In this interview, Marcus Birke, Head of Product, AgTech APIs explains how Yara’s Agricultural APIs are making it easier for integration partners and farmers to access Yara’s crop nutrition knowledge and recommendations, so they can farm sustainably.
Could you elaborate on what Yara’s Agricultural APIs mean? How do they work?
Generally speaking, an API is a software intermediary. It’s able to send data back and forth and exchange data between two digital systems. What that means for Yara’s agricultural API is that it allows third party products to access our capabilities, our digital crop nutrition recommendations that we’ve developed over the last few years based on the crop nutrition knowledge that we at Yara have built up over the 118 years of Yara’s existence. The end-users can benefit from the value the tools provide, that they’re already familiar with.
How can this bring value to your integration partners and the famers?
For the partners, it’s an opportunity to complement the digital portfolio with our industry leading and very tailored crop nutrition recommendations. For example, they can speed up the time to market for crop nutrition capabilities, reduce cost and risk, improve customer engagement, and enhance the acquisition strategy with the high-quality solutions we offer.
The API allows farmers to benefit from our crop nutrition knowledge and our recommendations within the tools they’re already using. They can assess field specific and data and science-based crop nutrition insights and recommendations, which in turn helps them to improve their nutrient use efficiency, improve the soil health and increase yield & profitability in a sustainable way, all of this by sticking to the tools that they are familiar with.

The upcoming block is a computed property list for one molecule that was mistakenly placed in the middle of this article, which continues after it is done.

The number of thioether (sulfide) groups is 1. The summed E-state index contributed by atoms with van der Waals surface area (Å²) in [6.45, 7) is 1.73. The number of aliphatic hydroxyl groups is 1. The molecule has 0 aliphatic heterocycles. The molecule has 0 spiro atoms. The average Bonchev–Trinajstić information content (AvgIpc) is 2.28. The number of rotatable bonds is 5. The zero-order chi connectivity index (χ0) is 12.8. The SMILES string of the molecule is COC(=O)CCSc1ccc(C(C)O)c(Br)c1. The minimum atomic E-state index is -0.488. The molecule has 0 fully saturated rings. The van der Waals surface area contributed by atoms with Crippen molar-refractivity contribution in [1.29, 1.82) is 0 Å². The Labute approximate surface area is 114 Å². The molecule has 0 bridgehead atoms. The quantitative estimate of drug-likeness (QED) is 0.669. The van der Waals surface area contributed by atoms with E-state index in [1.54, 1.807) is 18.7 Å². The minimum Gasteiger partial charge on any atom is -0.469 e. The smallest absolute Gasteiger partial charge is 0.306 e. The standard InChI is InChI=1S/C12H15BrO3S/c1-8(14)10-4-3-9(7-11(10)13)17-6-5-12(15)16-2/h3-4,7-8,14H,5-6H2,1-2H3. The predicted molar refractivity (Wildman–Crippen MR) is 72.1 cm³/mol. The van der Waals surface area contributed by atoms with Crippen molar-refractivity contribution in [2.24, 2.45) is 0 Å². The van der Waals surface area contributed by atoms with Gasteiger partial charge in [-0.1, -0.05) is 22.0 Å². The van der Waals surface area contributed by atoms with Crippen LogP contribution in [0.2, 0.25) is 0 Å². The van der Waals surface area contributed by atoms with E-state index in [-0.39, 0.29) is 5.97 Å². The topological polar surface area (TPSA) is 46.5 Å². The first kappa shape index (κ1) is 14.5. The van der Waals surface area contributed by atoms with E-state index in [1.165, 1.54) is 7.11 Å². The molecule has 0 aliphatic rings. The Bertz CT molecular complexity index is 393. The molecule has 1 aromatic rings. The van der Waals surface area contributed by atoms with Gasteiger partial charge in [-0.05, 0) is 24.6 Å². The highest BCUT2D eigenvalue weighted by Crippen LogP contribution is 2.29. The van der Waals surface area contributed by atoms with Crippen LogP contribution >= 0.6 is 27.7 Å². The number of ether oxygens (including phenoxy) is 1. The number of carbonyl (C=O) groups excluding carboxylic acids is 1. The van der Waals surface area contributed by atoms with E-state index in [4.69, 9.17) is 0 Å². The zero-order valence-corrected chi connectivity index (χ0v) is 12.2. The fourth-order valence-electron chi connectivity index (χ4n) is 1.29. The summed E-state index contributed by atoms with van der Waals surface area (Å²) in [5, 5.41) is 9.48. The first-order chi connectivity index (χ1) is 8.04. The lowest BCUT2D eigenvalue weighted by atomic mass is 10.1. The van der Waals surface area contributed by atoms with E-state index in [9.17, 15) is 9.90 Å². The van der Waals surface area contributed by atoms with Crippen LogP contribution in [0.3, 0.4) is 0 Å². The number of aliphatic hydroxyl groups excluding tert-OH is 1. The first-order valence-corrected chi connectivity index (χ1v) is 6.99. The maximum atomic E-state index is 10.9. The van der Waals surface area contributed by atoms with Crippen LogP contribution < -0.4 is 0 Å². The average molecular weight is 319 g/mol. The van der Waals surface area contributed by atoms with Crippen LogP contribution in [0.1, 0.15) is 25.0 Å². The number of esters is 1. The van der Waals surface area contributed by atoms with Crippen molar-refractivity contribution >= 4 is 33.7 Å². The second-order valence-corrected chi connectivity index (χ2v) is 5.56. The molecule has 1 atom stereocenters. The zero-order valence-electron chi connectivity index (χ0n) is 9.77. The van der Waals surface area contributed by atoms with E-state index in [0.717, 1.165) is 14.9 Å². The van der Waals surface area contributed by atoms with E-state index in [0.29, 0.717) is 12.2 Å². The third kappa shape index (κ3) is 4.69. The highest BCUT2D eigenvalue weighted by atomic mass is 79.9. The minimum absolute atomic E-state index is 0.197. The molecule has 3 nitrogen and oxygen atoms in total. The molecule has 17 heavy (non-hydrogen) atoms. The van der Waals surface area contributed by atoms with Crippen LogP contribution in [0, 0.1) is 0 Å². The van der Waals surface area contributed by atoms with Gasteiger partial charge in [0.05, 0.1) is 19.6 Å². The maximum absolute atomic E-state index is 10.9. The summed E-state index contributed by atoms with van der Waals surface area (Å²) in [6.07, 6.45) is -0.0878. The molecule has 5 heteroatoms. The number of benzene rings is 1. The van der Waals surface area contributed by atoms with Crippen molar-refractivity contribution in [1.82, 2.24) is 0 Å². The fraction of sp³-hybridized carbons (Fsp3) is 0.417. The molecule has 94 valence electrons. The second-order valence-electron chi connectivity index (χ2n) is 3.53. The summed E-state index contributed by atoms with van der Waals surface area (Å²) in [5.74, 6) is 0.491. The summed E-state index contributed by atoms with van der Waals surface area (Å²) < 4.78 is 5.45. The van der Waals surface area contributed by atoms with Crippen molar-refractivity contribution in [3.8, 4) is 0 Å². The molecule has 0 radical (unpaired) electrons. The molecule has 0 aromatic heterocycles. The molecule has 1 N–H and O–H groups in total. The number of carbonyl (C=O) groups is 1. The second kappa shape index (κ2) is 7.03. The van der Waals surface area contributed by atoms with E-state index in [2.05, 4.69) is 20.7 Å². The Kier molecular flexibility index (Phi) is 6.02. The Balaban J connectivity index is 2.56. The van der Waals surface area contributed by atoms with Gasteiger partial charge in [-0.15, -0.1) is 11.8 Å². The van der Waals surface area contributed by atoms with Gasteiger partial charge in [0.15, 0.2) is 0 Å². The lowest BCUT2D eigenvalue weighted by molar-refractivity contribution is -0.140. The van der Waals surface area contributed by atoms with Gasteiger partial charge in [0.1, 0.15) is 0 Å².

What barriers do you see in adoption of these digital solutions? And how can they be overcome?
There are data silos and functional silos in the agtech industry today. No product is managing to be the one stop shop for farmers. We see that there’s a tendency in the industry to work on interoperability: everybody’s creating APIs and using APIs to send data back and forth so that when you’re using a new tool, you don’t have to set up the fields completely from scratch, but you can import this from another tool that you’re using.
With our API, we go one step further, as we offer these capabilities for integration into the tools that farmers are already using, so that you don’t need to send data back and forth to yet another tool. With that we’re trying to help reduce some of the complexity of the agtech industry.
What’s important for the success of any digital agtech tool is local support. It’s not just a one size fits all solution. Farming is complex, it’s different in every country, in every region, sometimes even different from farm to farm. To really be able to support this on a very local level, we need to specialise the recommendations and the insights that are generated to their respective region or locality.
Particularly in South America, how are these digital solutions going to support growers to scale up sustainable and smart farming practices?
South America is very important due the size of its agricultural market. We want to have an impact with our crop nutrition knowledge and help to grow a nature-positive future, and we do this with better nutrient management, which is really our strength. We’re able to give advice on which nutrients the crop needs, at which point in the season, how to supply it in terms of product and quantity, and where to supply it, covering the four R’s of crop nutrition stewardship.
It starts pre-season and continues to support the farmer throughout the whole season with insights on planning, monitoring, adjusting, and the application of the nutrients, so that they can farm more sustainably.
Join Marcus at the World Agri-Tech South America summit and continue the conversation around the importance of providing crop nutrition recommendations.